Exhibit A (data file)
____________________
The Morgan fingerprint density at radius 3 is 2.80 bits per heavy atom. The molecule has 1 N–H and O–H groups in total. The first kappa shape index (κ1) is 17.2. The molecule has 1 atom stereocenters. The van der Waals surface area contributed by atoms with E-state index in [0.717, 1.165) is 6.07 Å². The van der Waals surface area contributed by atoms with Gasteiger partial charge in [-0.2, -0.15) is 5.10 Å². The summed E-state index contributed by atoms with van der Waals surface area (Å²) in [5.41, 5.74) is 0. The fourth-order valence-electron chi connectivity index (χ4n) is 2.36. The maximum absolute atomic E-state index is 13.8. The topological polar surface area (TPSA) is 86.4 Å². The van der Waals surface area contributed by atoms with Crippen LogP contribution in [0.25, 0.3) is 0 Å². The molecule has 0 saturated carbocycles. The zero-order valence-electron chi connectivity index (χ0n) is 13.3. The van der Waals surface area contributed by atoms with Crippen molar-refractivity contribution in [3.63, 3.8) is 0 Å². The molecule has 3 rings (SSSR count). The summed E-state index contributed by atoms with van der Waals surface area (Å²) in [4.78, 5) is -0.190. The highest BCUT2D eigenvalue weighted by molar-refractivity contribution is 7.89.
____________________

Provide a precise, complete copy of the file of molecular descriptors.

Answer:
The Morgan fingerprint density at radius 3 is 2.80 bits per heavy atom. The molecule has 1 N–H and O–H groups in total. The first kappa shape index (κ1) is 17.2. The molecule has 1 atom stereocenters. The van der Waals surface area contributed by atoms with E-state index in [0.717, 1.165) is 6.07 Å². The van der Waals surface area contributed by atoms with Gasteiger partial charge in [-0.2, -0.15) is 5.10 Å². The summed E-state index contributed by atoms with van der Waals surface area (Å²) in [5.41, 5.74) is 0. The fourth-order valence-electron chi connectivity index (χ4n) is 2.36. The maximum absolute atomic E-state index is 13.8. The topological polar surface area (TPSA) is 86.4 Å². The van der Waals surface area contributed by atoms with Crippen LogP contribution in [0.25, 0.3) is 0 Å². The molecule has 0 saturated carbocycles. The zero-order valence-electron chi connectivity index (χ0n) is 13.3. The van der Waals surface area contributed by atoms with Crippen molar-refractivity contribution in [3.63, 3.8) is 0 Å². The molecule has 3 rings (SSSR count). The summed E-state index contributed by atoms with van der Waals surface area (Å²) in [4.78, 5) is -0.190. The highest BCUT2D eigenvalue weighted by molar-refractivity contribution is 7.89.